226 S. Churton St., Hillsborough

Tony Lopez would like to hang out and listen to his record collection with you, and match you to a perfect beer while he’s at it. A Durham native and longtime d.j. and bartender, he opened Volume in Hillsborough in October with Nathan Andrews, a friend since high school. It’s a record store with a bar, or perhaps a bar with records.

Arriving in Orange County with relatively little fanfare, Volume has so far been met with a steady audience who didn’t know they were lacking a record store bar. When Triangle Vinyl left Mebane for Florida last year, Lopez felt it created a void for a music shop on the western side of the Triangle (Durham’s Bull City Records and Carrboro’s All Day Records are each at least a twenty-minute drive away) and Andrews hoped for a hangout spot in his town.

Opened in a rare stand-alone buildingno shared walls means fewer noise complaints if music gets loudon Churton Street next to Weaver Street Market, the space is big enough for a narrow bar and stools, a vintage sofa and chair for conversation or perusing a book of terrible album covers, and a few bins of records. The design aesthetic?

“My teenage bedroom, minus the [beer] taps,” says Lopez.

Different bathroom-themed cover art is rotated out weekly in the restroom, like Foreigner’s slightly scandalous Head Games, with a scantily clad young woman posing in a urinal. Volume’s business cards are labels overlaid on an assortment of trading cards; you can choose from New Kids on the Block, Menudo, or Yo! MTV Raps.

While you flip through records, you can set your pint down on a mic-stand drink holder, a detail carefully chosen to protect the merchandise from spills and moisture rings. There’s no space for a listening booth, but Lopez is happy to throw on a record for you to try, even if it’s not part of his inventory. He’s had customers come in just to play their old vinyl, no purchase required.

Lopez is the music lover’s music fan, unpretentious and nonjudgmental in his adoration of music. From his perspective, he sees the vinyl resurgence as a result of the digital download included with many new album pressings.

“It lets you take the music with you while still enjoying the physical record and cover art. It changed the game,” he says.

He grew up going to shows at Cat’s Cradle, spinning eighties theme nights in Chapel Hill, and buying albums at stores like Durham’s late, lamented Poindexter Records. (“I was buying whatever they were playing,” Lopez says.) Several customers at the bar remember him from Tyler’s Taproom, both for his pouring skills and his music recommendations.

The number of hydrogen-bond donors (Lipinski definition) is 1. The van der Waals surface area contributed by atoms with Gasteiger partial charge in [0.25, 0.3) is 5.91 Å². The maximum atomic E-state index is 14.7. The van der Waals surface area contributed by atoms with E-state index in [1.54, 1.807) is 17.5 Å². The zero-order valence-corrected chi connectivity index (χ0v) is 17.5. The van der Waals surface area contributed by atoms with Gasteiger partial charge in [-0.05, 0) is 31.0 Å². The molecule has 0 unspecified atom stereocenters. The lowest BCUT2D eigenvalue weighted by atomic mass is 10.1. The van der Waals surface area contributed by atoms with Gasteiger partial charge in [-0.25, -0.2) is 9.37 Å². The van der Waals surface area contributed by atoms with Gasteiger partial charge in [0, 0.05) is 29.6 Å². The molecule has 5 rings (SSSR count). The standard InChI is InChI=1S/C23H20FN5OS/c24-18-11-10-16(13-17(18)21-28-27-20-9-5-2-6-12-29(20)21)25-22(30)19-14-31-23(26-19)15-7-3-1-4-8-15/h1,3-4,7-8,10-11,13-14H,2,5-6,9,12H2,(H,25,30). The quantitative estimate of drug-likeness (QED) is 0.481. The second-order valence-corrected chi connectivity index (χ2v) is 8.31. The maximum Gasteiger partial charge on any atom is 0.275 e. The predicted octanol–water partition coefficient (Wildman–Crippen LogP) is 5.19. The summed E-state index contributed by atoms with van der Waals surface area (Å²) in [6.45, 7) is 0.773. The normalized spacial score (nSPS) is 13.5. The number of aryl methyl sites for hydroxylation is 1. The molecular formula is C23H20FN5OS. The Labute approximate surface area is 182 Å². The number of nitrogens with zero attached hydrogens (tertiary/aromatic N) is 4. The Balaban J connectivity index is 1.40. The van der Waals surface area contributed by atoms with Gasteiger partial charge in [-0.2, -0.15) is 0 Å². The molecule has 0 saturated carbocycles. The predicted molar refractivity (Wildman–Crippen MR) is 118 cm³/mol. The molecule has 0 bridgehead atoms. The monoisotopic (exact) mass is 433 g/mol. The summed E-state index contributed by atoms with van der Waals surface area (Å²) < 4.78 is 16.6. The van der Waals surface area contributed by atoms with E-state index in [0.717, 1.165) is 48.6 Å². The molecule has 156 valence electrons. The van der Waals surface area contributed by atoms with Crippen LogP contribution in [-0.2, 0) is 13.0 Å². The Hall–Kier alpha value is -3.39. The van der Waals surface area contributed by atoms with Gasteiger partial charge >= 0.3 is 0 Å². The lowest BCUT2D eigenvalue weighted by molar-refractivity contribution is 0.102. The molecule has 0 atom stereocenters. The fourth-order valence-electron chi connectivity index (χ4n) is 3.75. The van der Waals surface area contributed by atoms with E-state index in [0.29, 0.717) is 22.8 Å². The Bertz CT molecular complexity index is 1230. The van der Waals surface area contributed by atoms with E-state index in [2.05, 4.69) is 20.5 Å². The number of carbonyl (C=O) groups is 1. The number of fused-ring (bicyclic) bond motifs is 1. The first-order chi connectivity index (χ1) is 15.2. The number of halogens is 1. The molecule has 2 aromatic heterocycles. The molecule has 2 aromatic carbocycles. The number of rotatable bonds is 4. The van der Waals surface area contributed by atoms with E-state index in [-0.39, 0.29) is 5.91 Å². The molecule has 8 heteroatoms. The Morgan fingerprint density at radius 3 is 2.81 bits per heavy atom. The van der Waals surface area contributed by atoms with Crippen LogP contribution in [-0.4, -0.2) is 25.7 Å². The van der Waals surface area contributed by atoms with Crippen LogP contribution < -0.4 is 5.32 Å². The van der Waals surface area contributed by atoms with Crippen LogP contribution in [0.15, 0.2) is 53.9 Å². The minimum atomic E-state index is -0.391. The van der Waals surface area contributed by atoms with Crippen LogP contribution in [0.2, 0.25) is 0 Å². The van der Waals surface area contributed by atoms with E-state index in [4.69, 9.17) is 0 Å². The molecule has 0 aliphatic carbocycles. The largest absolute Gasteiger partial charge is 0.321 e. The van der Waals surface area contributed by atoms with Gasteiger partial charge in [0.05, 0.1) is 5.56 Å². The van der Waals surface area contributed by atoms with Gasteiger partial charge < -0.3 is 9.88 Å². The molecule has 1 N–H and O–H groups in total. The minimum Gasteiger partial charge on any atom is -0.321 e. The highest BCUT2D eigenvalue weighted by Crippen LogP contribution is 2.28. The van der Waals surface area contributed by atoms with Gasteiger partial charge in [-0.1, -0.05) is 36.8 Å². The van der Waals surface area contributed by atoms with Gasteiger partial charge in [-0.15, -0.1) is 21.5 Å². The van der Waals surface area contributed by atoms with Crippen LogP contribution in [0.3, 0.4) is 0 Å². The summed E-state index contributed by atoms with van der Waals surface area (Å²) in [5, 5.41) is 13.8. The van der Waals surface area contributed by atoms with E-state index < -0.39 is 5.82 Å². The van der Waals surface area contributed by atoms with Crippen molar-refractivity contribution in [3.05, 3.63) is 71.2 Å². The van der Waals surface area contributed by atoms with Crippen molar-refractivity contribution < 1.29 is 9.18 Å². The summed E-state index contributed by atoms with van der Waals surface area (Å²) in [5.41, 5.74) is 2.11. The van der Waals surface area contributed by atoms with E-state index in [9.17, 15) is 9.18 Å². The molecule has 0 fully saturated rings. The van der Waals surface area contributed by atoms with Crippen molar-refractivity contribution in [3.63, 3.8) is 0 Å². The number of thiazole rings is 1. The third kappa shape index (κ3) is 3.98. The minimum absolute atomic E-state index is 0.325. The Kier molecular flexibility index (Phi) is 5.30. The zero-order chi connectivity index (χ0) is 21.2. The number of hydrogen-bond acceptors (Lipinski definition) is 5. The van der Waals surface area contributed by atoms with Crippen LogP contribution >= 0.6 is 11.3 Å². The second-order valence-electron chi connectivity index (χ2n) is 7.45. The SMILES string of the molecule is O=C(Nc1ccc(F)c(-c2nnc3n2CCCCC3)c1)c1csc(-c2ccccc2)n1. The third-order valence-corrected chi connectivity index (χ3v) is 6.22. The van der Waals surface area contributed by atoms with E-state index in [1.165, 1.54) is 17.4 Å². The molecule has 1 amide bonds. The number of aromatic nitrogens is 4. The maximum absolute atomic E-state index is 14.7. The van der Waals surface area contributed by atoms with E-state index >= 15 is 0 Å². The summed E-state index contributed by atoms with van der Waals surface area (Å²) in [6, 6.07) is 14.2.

Lopez takes the same approach to curating the bar’s beer and wine list as he does with his vinyl: each is chosen to represent the best of its genre. Some selections have a music theme, like the Terrapin Sound Czech Pilsner or First Press Chardonnay. A few other brews are local, like the Lynwood IPA, or chosen for a tie-in, like the Big Boss Autumn Amber, a collaboration with the band Chatham County Line. Further drink-and-album specials are planned, as well as theme nights and listening parties.

Volume seems to fits hand in glove with Hillsborough, already home to the venerable Yep Roc Records and WHUP, an independent radio station with low power and high community impact. It’s a small, creative town where you are likely to see Mayor Tom Stevens getting a cup of coffee at Cup of Joe or a pint at Wooden Nickel Pub (especially if it’s Tuesday, wings night) before opening up his art gallery. And the shop’s new neighbors are happy to have it around, too.

“Record store people are always going to seek out and find record stores. This combines two local favorites: beer and music,” says Bob Burtman, WHUP’s founder.

While Hillsborough has no shortage of drinking options, Volume is inviting both for locals wanting to relax with a round after work and weekend visitors wanting to sip and shop.